By Rob Mahoney
Andrea Bargnani has spent the 2012-13 NBA season oscillating between two distinct states: injured and underwhelming. When he plays, he regularly disappoints; not only does Bargnani fail to provide a good offensive fit or meet the defensive needs of the current Toronto roster, but he generally fails to produce effectively even on an individual level.
Beyond that, Bargnani further torpedoed the Raptors' efforts to trade him with an unfortunately timed mid-season injury. There was no guarantee whatsoever that Bargnani could return even a decent trade package given his performance and contract, but a potential deal was made more difficult by his inactive status.
Useless on the court and as a trade chip, Bargnani was one of the emptiest commodities in the league this season.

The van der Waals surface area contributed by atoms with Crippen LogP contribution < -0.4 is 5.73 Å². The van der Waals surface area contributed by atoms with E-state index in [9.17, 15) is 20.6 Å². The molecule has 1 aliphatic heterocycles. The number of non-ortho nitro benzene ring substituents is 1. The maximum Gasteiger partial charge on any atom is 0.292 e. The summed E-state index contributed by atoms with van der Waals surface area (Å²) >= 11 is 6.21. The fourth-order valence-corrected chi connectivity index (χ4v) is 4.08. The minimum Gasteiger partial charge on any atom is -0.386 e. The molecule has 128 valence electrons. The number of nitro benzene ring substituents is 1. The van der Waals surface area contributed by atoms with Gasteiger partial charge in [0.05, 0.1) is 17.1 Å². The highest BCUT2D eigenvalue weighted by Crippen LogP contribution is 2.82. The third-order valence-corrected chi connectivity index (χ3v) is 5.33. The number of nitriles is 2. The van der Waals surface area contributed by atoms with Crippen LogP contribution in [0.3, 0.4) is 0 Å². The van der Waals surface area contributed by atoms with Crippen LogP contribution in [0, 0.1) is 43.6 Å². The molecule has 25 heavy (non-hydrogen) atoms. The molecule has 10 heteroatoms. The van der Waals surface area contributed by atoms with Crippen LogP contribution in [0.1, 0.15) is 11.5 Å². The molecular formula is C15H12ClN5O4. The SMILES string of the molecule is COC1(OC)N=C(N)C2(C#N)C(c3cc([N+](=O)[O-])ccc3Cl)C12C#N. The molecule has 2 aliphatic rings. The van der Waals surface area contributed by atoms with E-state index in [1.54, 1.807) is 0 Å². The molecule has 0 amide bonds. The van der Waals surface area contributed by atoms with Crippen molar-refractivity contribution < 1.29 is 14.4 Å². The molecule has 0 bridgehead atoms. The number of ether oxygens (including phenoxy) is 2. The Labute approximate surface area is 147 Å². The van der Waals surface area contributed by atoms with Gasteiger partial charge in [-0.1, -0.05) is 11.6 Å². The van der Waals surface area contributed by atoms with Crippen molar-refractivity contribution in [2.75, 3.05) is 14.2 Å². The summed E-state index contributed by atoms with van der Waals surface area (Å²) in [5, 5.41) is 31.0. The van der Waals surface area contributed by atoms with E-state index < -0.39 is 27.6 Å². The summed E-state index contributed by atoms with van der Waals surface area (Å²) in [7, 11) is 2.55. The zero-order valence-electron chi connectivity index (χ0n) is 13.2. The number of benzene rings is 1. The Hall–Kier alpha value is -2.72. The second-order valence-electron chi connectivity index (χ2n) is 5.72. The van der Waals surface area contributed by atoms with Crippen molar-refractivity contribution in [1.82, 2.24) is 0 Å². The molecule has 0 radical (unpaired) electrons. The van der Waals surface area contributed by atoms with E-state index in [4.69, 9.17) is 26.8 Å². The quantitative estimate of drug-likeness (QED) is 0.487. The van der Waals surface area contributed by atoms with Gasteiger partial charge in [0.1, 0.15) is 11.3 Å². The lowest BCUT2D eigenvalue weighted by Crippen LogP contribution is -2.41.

And now, the cycle begins anew. After returning a month ago to continue his run of disheartening play, Bargnani has again suffered an elbow injury that will likely rule him out for the rest of the season. The official diagnosis is a right elbow avulsion strain, and according to Raptors PR, it is unrelated to Bargnani's prior elbow ailment.
Bargnani was giving the Raptors so little on the court that shutting him down for the year is the only sensible play. At this point, Toronto has little choice but to bank on a hope that some team can be convinced to take on Bargnani's deal, likely as a reclamation project. That promising stretch at the outset of the 2011-12 season now seems like a lifetime ago, but perhaps Bargnani might still vaguely intrigue a team looking to fill out its lineup with a floor-stretching forward. Either way, Bargnani's short-term relevance to the Raptors has come to mirror his lack of long-term importance. Today, he's a Raptor in name only, and frankly it'd be a bit surprising if we can say even that much about Bargnani by the start of next season.